Data, SMS and Messaging Apps
In the last few years, the contest between data rates and SMS (text messaging) has intensified. This has been due in no small part to the rise of messaging apps such as WhatsApp, Viber, Kik and WeChat. However, whether data or native SMS is cheaper is not always clear. Moreover, the real pros and cons of SMS vs. messaging apps are often debated.
Data Plans: Costs and Limitations
One argument for why instant messaging apps like iMessage and Google Hangouts have grown in popularity is that data is cheaper than SMS. That is certainly true in some countries, particularly in the emerging world. For example, in the Philippines, Russia, parts of China, and Uganda, SMS is substantially more expensive than data. A prospective Russian advertiser told us that data is ridiculously cheap for him, but sending a text message, even locally, costs more. The same is also true in Mexico, where over 90% of all texts flow through WhatsApp as opposed to SMS.
Although data is cheaper in some regions, it is not without its own unique limitations with respect to messaging apps. For example, most messaging apps rely on data (or wifi) to function. If you drop your data signal, run out of data, or have no wifi signal, you cannot use many of these apps. This may not seem like much of a problem in the US or western Europe, where data and wifi seem ubiquitous, but there are still many regions in the world where data and wifi towers are scarce.
On the other hand, SMS will still work even without a data signal or wifi.
Another limitation of messaging apps is that they require a smartphone. You cannot download WhatsApp on a feature or flip phone. However, these low-tech phones all come outfitted with a native SMS app. It's already built in; there's nothing to download. Again, this may seem trivial in a place where everyone has a smartphone. However, there are still regions in the world where smartphones are too expensive.
Places Where SMS is Cheaper than Data
Although there are some countries where data is less expensive than SMS, there are other regions where it is just the opposite. In the U.S. and Canada, SMS is far more affordable than standard data rates. Additionally, SMS is still cheaper in many regions in the emerging world, including Pakistan and some regions in India, China and Brazil. A Nielsen study recently found that 50% of Indians with data plans actually scrapped them and disconnected from WiFi due to exorbitant costs.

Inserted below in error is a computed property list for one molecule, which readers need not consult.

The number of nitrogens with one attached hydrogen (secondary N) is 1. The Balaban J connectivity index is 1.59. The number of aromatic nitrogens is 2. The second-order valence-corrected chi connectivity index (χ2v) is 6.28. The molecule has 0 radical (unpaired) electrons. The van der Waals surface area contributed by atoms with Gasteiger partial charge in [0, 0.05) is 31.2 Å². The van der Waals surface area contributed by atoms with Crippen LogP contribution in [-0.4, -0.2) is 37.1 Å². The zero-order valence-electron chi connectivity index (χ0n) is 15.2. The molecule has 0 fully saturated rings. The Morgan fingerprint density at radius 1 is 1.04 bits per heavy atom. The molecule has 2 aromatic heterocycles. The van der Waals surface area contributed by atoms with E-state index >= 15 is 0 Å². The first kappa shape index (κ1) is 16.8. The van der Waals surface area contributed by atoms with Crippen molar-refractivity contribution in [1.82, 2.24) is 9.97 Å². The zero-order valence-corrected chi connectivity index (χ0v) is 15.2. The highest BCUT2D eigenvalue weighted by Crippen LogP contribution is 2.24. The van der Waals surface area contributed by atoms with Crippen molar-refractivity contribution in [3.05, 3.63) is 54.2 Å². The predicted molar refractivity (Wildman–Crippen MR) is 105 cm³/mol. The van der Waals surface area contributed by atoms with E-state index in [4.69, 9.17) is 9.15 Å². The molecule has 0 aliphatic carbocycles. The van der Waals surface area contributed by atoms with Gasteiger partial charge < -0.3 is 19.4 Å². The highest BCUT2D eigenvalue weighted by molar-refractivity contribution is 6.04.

But like SMS, messaging apps also have their advantages. They offer a more secure medium to communicate with friends because they don't require you to reveal your phone number. Moreover, messaging apps are less susceptible to abuse and spam than SMS.
So Which Is Better: SMS or Messaging Apps?
Neither is necessarily better or worse than the other. Both SMS and messaging apps have their strengths and weaknesses.
Perhaps you didn't know it, but SMS can do important things that messaging apps simply cannot do. With text messaging, users can actually access information from the Web -- and SMS can do this even without a wifi or data signal. There are currently no messaging apps that even come close to being able to do this.
As a result, many of our customers are actually smartphone users who need to either save on data, have no data plan, or live in regions with spotty wifi (e.g., Republic Wireless, MetroPCS, PagePlus and Tracfone customers, and residents in the Appalachian regions of the US). For instance, a Republic Wireless subscriber said in a forum that Text Engine solved her data management issues. For these users, Text Engine offers them a way to save money without having to forfeit the Internet.
- Short Messaging Services Versus Instant Messaging Apps, Deloitte white paper
- Will SMS survive ...?, Quora thread